Plain Language Awards

Celebrate the stories of our clearest business communicators


Who’s the best and who’s the worst? Our panel of expert judges will make this year’s tough decisions. Image by Emily Morter. Unsplash licence.

Every year we’re honoured to enlist the support of plain language specialists from around New Zealand and the world to judge entries and nominations in our Awards. This year’s People’s Choice Awards are no different.

The exciting task of deciding who’s best

For our Best Communication category, we’re delighted to announce Deanna Lorianni, communications strategist from Virginia, USA, as panel chair. She’ll be joined by plain language specialists Emma Fossey in Scotland and Paula Shelton in Auckland. Together Deanna, Emma, and Paula will make the tough decision on which of your nominations is this year’s plain language superstar.

The difficult job of sorting bad from worse

For our Brainstrain category, we’re lucky enough to have the expert eye of two judges who’ve been part of this panel for several years: Simon Hertnon from Nakedize, who’ll be chairing the panel, and Sue Chetwin from Consumer — we’re excited to have them back! Simon and Sue will be joined by the equally valuable Paula van Gemen, plain language specialist from the Netherlands.

Read more about who’s on this year’s judging panels

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Do you know of a document that makes about as much sense as a bear doing aquayoga? Let us know! Image by Ryan Grewell. Unsplash licence.

It shouldn’t take more than one reading to decipher a passage of text.

How often do you ponder a passage of text that you just can’t untangle on one reading? Every day, I expect. Today’s special for me was an email from a software firm that included terms like ‘personalisation’, ‘confidentiality provision’, ‘ecosystem partners’, ‘beta participants’, ‘busywork’ — and more!

One or two of these terms I could manage and, to be fair, the writer was trying to summarise a larger document that was even more complex. But the two very long paragraphs in the email were jam-packed with similar terms. So the overall result was that the email missed its mark. The text was dense and difficult to decipher, so I didn’t really bother to try.

Tell us about giving up on gobbledygook

Gobbledygook hides the main messages. The reader has to struggle to understand. And that makes our busy lives even busier. If they give up, they’ve wasted their time. It’s not okay.

The People’s Choice Awards give you the chance to find examples of gobbledygook in everyday communications and dob them in. Nominate the worst communications you’ve found for the Brainstrain Award. You can nominate documents or webpages from government or business organisations.

We’d love to hear from you so we can help to stamp out gobbledygook. This is your chance to change the way New Zealand communicates!

Find out how to nominate here

Find out about the 2018 Brainstrain winner here

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What happens to the documents you've nominated once they're entered? Image by Lorie Shaull. Flickr licence.

Submitting your entry in this year’s People’s Choice Awards is one thing. What happens to your entry after that is another.

Your nomination joins the list so experts can decide who’s best and worst

After you submit a nomination, it joins a catalogue of other entries in our professional submission platform Submittable, where it’ll sit until entries officially close. Soon after that, the Awards administrators open up entries for the Best and Worst categories to their respective judging panels.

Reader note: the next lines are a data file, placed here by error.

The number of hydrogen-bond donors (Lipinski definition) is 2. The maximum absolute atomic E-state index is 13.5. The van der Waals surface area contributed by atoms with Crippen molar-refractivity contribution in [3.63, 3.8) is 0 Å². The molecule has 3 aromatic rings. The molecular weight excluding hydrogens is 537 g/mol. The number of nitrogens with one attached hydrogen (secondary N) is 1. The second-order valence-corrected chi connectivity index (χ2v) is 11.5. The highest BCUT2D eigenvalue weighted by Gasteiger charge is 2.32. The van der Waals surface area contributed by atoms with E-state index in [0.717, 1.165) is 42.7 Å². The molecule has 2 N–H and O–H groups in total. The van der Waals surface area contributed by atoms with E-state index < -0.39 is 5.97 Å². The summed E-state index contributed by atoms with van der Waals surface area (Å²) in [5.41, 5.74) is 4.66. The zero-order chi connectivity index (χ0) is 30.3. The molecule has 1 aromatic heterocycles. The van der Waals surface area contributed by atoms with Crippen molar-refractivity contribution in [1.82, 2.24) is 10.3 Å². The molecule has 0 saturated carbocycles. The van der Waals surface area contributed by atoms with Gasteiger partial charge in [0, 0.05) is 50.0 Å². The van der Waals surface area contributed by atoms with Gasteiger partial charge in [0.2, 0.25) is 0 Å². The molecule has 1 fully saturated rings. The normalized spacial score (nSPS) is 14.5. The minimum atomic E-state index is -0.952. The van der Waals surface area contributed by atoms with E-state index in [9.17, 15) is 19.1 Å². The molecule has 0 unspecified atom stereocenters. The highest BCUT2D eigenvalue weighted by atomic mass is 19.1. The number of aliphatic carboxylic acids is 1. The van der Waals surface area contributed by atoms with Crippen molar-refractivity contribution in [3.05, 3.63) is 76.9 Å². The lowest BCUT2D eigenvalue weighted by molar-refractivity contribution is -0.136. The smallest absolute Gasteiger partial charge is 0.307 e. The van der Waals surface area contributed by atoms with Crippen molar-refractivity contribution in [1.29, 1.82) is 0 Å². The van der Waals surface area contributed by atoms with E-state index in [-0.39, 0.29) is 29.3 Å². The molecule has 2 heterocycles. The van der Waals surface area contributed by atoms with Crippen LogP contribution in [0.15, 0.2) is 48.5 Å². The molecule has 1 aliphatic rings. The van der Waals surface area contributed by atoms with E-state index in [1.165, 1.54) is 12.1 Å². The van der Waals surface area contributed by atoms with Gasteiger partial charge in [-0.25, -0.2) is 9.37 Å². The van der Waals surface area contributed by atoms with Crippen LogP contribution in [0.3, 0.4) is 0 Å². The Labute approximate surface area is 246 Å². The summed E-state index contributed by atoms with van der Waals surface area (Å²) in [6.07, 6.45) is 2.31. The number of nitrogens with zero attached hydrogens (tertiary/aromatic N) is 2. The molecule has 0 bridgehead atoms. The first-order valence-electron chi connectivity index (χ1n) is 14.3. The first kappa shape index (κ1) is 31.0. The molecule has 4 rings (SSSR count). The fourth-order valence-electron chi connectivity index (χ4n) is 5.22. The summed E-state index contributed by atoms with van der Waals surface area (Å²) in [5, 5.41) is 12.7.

Our judges then sort through entries to come up with a shortlist, followed by a more in-depth assessment to create a list of finalists.
Finally, the judges decide which entries are our ultimate winners. This year’s winners will be announced on Thursday, 28 November.

The judges assess the entries using plain English criteria

Because our Awards are all about plain English, our judges use specific criteria to decide which entries are best and which are worst. These criteria are based on the following aspects of clear communication:

  • Purpose
  • Structure
  • Usability (for websites)
  • Headings and main messages
  • Paragraphs
  • Sentences
  • Words
  • Layout and presentation

Read more about our judging criteria
Find out how to nominate communications

Thanks to the Wellington band Fly My Pretties for being the inspiration for our blog title! Visit their website

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Consumer NZ wants the best for New Zealand communication. Image by Daria Nepriakhina. Unsplash licence.

The Plain English Awards and Consumer NZ have something very important in common — we both want what’s best for New Zealanders.

The Plain English Awards is a not-for-profit charity that aims to raise the bar for clear communication. We want everyday New Zealanders to understand what’s written for them.

Consumer NZ is a non-profit organisation dedicated to getting New Zealanders a fairer deal. So it’ll be no surprise that Consumer NZ is a long-term supporter of the Plain English Awards. In particular, Consumer NZ has supported our People’s Choice categories for many years.

Consumer’s Chief Executive, Sue Chetwin, has been a member of our judging panel for several years, focusing specifically on our People’s Choice categories. She’s returning again this year as one of the panel judging our Worst Brainstrain category.

We’re sure you’ll join us too by nominating the best and the worst communications you find in your daily life. All of us want New Zealanders to be able to make legal, financial, health, and all sorts of other decisions with ease.

Take a look at what Consumer NZ has to say about this year’s People’s Choice Awards

Find out how to nominate documents here

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